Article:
While this certainly is not a good thing for the environment, I wonder how this compares to pollution coming from the United States. According to wikipedia [wikipedia.org] the US produced the most CO2 of any country in 2006. China might top the list this year, but I'm sure the US isn't far behind. I guess my point is that it seems hypocritical to criticize China for sending pollution to us when we've been doing it to the rest of the world for a long time. We should be leading by example and cleaning up our own industries first instead of trying to place blame.

Re:Effects of pollution from the US (1)

wealthychef (584778) | more than 5 years ago | (#24850643)

But how bad is it? How many pounds does the atmosphere weigh? I hate when journalists just throw out huge numbers like 10 billion. I'm not saying this is not a problem, it's just that I have no idea if the atmosphere ways a million billion pounds or a trillion billion pounds or what, so how polluted are we getting here? It's just a useless number.

This is what the Kyoto Protocol gets you (-1, Troll)

jgarra23 (1109651) | more than 5 years ago | (#24850571)

f'ing idiots. I swear, enviro-zealots are just as bad, if not worse than those who say it's completely unfounded.

Nothing New (2, Insightful)

discards (1345907) | more than 5 years ago | (#24850575)

Stuff like this has always been happening... Pollution from one country going into another. Just think of a large river, like the Danube, which goes through 5 or 6 countries, each of which used to dump a lot of trash in it. There's nothing that the downstream countries could do about it.

The US is guilty of stuff like this as well. The Colorado river had a huge delta in northern Mexico. After the dam was built, the area where the Delta was is now a desert. What could the Mexicans do about it? Nothing.

Environmental Terrorism (1)

Pvt_Ryan (1102363) | more than 5 years ago | (#24850603)

It's ok the US an UK will declare war on them soon enough for it.

so what? (0)

Anonymous Coward | more than 5 years ago | (#24850607)

i'm more worried about the impact of faggots on our society. they carry diseases and this raises medical costs. there is no reason to defend faggots. they're destroying society.

it's not asian pollution (4, Insightful)

Ralph Spoilsport (673134) | more than 5 years ago | (#24850651)

It's actually american pollution. Just think it through. I own a company called Widgets Corp. and we make plastic widgets. The company, based in NYC, made these nasty polluting widgets in our factory in New Jersey. And for the most part, the sales were to people in the USA, as most other countries had local widget makers. Well, times got tough, and to save money in the 1970s, we moved the widget factory to southern Ohio, closer to the coal in West Virginia which saved money in moving the corrosive plastic shit we make them out of and as noted, the coal used to power the mighty widget machine was right there in West Virginia. So, all the pollutants were being belched out of Ohio, killing the local rivers and dumping tons of pollution on the unemployed fuckers we left behind in NJ, and the the HQ in NYC, so as to make widgets for people in the USA. So, is the pollution still American? Yes. In the 1990s, we figured out we could save EVEN MORE money and we haul the whole bloody fucking mess to China, to use Chinese coal, and poop all the crap into their rivers, so they can then ship the widgets on a container ship to the USA for Americans to keep up with their widget collecting. So, the HQ is in NYC, the stuff is sold in the USA, as the Chinese have no use for widgets and can make their own as they need. So, is it really Chinese pollution, or simply DISPLACED AMERICAN POLLUTION? I would humbly submit that carbon bill be submitted to the buyer as well as the maker. And if Widget Corp is based in the USA and has the Chinese make widgets for the USA, then it is up to the USA to pay the carbon and pollution debt, not the Chinese. The Americans could easily pay for widgets sourced from less polluting chines ecompanies, but they don't because they just don't give a fuck - they're interested in the quarterly bottom line and shareholder dividends.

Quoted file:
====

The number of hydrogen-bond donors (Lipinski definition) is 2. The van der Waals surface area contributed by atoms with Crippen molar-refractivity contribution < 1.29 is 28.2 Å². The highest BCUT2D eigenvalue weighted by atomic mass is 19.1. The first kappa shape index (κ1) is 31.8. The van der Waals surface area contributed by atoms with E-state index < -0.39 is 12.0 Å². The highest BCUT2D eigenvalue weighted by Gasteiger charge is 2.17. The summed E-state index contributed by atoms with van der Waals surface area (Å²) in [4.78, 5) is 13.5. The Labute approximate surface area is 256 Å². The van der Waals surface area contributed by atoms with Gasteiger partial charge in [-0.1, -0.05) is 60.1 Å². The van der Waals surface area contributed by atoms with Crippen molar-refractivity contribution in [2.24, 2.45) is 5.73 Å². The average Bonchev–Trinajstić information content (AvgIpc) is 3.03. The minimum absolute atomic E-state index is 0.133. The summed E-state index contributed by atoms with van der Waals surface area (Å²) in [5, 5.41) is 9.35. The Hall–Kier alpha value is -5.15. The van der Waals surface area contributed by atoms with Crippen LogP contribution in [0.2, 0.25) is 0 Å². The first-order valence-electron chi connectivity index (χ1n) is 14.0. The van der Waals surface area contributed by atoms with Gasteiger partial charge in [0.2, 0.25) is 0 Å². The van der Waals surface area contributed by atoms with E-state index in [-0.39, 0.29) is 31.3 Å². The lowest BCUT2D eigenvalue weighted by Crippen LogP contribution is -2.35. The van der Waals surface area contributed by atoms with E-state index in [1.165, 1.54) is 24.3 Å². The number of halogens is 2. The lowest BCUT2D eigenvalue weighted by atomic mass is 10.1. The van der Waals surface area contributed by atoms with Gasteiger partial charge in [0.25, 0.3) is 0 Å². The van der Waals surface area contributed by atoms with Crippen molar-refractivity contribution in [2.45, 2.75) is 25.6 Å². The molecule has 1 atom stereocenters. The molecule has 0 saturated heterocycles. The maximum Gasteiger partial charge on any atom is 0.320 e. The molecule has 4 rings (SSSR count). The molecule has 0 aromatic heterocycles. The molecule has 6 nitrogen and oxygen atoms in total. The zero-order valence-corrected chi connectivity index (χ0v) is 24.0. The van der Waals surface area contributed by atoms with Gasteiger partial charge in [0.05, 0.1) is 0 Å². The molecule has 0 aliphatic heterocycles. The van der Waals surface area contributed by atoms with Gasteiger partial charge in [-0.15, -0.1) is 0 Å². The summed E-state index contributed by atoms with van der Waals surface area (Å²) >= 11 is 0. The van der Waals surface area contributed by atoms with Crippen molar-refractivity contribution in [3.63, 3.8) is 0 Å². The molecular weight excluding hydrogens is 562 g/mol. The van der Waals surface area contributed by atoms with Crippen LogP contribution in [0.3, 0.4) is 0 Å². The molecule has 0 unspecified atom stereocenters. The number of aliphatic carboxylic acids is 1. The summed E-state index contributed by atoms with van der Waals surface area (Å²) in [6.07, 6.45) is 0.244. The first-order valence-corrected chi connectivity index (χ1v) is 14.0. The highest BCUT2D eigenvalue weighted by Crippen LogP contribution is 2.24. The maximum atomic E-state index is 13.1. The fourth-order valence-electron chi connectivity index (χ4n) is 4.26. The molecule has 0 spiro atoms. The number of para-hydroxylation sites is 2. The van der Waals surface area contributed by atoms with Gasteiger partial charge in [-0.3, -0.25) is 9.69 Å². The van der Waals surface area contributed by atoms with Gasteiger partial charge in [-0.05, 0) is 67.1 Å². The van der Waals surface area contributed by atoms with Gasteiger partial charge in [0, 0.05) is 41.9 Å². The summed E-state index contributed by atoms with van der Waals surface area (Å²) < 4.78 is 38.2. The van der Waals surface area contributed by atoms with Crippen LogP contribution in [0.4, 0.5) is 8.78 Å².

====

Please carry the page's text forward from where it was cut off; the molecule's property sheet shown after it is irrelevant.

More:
So, I frankly think that pollution wafting its way from the PRC to the USA only serves the Americans right, and they I think the chinese should can all their pollution and send it to the states (or whoever else hired them to make te crap in te first place) and be done with it. This is not Chinese pollution. It is american pollution coming home where it belongs.

Big surprise smoke travels (1)

g0bshiTe (596213) | more than 5 years ago | (#24850661)

Have these people never farted in a room and had someone across the room, complain of the smell.

Everything is outsourced (3, Funny)

PPH (736903) | more than 5 years ago | (#24850743)

We can't even produce good old American pollution anymore.

Hmmm.. (1)

Thyrteen (1084963) | more than 5 years ago | (#24850745)

No wonder we haven't ratified the Kyoto protocol yet! We're biting the bullet for China..
Well, I wouldn't say biting the bullet, they're still bad enough as it is...

And don't respond with all the technical bullshit. Learn to sense a joke!

Pollution from Europe travels around the globe... (1)

grassy_knoll (412409) | more than 5 years ago | (#24850759)